On a Friday, the crowd here mirrors the diversity of the jukebox, which includes both Tears for Fears and Fiesta en Centro América. A half-dozen local bohemians wait at El Amigo to be called for a table at Emmy's Spaghetti Shack, next door -- "It's all about proximity," says Max -- as Manuel shoots the breeze with a pair of compadres.
"This is a cool place to hang around," Manuel says. "It's friendly, there's no fights, nobody's doing drugs. I advise everybody to come down here and have a good time." When asked if the two cantineras lindas (hottie bartenders) are part of the draw, Manuel denies that he's here to ogle. "Ah, they're all right, but right now I'm going about my business." Which is? "The drinking business, man," Manuel says as he and his friends slap high-fives.
The same business is booming, blue-collar style, at the 3300 Club, a decades-old dive on Mission and 29th streets. Inside we meet Tony, a freaky-looking cat (picture a cross between Grizzly Adams and Marilyn Manson) who says he tied Stevie Ray Vaughan in a guitar showdown back in the 1970s. "When I play with my band, the girls just throw their panties at me," Tony says, flashing a grin that's a few teeth short of complete. OK.
On another barstool, Helen isn't quite so looped. To say she's familiar with both the 3300 and the neighborhood would be an understatement: Helen recommends a trip to the men's room, where a mural of a nude woman points toward the urinal (in case you're not sure where to aim), then plugs Nap's Only, at the other end of the 'hood.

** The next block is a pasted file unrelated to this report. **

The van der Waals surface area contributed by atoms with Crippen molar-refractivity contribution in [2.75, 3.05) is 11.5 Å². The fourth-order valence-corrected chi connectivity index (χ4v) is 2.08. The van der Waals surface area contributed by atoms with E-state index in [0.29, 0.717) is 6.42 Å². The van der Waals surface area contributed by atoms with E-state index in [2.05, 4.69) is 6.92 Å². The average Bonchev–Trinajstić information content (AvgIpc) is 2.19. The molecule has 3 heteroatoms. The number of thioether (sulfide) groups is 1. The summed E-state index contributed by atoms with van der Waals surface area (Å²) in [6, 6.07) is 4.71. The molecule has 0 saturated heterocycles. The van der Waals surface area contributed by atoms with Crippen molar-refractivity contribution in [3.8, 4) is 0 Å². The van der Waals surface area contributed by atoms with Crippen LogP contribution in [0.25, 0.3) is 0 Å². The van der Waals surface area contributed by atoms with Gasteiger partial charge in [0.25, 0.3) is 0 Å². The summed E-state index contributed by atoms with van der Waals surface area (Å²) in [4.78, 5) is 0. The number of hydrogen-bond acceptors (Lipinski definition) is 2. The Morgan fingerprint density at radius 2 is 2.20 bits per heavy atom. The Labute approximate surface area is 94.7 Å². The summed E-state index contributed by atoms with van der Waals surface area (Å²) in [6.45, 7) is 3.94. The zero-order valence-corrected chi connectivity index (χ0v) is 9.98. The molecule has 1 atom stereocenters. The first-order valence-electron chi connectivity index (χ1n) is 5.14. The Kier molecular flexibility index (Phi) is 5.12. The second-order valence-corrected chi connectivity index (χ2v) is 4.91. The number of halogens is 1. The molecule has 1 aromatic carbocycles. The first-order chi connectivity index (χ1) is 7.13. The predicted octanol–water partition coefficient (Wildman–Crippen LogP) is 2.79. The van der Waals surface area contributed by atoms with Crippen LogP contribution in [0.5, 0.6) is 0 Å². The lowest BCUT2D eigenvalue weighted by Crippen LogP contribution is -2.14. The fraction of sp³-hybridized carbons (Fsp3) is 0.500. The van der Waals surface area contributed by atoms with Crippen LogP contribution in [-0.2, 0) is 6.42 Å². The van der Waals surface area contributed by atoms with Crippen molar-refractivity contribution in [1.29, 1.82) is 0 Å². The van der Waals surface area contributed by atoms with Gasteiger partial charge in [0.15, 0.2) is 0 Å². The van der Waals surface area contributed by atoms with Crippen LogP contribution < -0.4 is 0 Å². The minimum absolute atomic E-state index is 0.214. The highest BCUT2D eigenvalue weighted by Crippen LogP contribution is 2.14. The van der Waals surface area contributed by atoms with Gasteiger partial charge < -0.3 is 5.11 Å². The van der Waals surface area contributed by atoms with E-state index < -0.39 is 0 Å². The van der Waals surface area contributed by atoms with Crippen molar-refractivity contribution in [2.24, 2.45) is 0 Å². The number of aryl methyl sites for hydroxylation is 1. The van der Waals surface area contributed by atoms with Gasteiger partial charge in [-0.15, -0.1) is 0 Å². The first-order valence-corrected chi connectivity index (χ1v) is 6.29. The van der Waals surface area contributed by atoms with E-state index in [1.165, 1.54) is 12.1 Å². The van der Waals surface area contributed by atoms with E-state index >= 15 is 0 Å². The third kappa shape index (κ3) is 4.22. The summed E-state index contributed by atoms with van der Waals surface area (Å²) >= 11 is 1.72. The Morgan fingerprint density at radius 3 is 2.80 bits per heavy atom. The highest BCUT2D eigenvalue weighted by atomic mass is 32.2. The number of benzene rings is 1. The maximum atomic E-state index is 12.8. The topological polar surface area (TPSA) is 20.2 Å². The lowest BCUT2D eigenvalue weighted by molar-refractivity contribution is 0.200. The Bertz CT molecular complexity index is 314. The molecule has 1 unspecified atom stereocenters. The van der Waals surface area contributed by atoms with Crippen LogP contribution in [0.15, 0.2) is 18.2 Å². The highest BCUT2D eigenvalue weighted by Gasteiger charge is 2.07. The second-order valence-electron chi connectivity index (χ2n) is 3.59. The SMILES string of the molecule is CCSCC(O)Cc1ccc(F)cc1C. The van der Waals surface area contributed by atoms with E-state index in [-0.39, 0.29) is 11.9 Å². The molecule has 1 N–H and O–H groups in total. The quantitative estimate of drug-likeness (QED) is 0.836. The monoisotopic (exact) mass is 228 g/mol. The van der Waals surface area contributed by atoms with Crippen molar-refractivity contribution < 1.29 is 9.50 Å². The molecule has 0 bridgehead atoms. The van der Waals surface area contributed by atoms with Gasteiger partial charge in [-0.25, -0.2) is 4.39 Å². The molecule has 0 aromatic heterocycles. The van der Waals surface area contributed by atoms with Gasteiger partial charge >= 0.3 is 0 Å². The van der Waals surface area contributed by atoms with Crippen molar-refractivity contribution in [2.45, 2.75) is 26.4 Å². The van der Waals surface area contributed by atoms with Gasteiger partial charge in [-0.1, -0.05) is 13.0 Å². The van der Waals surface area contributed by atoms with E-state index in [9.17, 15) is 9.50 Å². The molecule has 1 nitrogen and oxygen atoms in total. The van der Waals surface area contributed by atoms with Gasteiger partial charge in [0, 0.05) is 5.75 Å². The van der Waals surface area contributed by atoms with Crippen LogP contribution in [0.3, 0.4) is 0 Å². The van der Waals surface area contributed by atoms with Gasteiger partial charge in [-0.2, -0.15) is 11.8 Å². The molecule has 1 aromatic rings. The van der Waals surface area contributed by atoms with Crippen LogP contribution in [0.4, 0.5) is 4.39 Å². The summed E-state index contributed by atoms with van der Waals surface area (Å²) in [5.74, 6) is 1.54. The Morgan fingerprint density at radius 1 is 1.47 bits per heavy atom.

We'll get there, but first we've got a few more notable Other Mission saloons. At Mission and Valencia, there's the Odeon, the city's finest artsy-fartsy performance bar. Tonight's show features a short play titled A Visit to Mrs. Birch -- lots of English schoolgirls, spankings, and phrases such as "My dear Miss Tickletouch." Farther up Mission, the Argus Lounge is home to cow skulls, bowling trophies, and dozens of bespectacled hipsters like Robin. "It's my birthday," she says. "I'm turning 30 -- I am 30 -- and I came here because this bar kicks ass."
Across the street, El Rio is bursting at the seams, thanks to the world-beat party known as "Club Nzinga." The patio is so well known that it should be declared a San Francisco landmark. If you don't meet at least three foreigners here, you deserve a refund.
Time now to check out Nap's Only, a few buildings away, where a narrow bar leads to a sprawling outdoor deck. Hip hop blares from the sound system (Go, Helen!). "I come and kick it here sometimes," says Marty, nodding her head to the beat. "It's always off the hook." The crowd runs from crusty old-timers to youngsters such as Nikki, whose pants sag halfway to Hades as she busts moves so tight other would-be dancers can only watch in awe.
"It's inherited," says Nikki, between songs, about her abilities. "My grandmother did the jitterbug, and my mom did the '70s shit." So what kind of shit is she doing here in the '00s? "I don't know," Nikki says, giving the matter some thought. "I guess I just freestyle."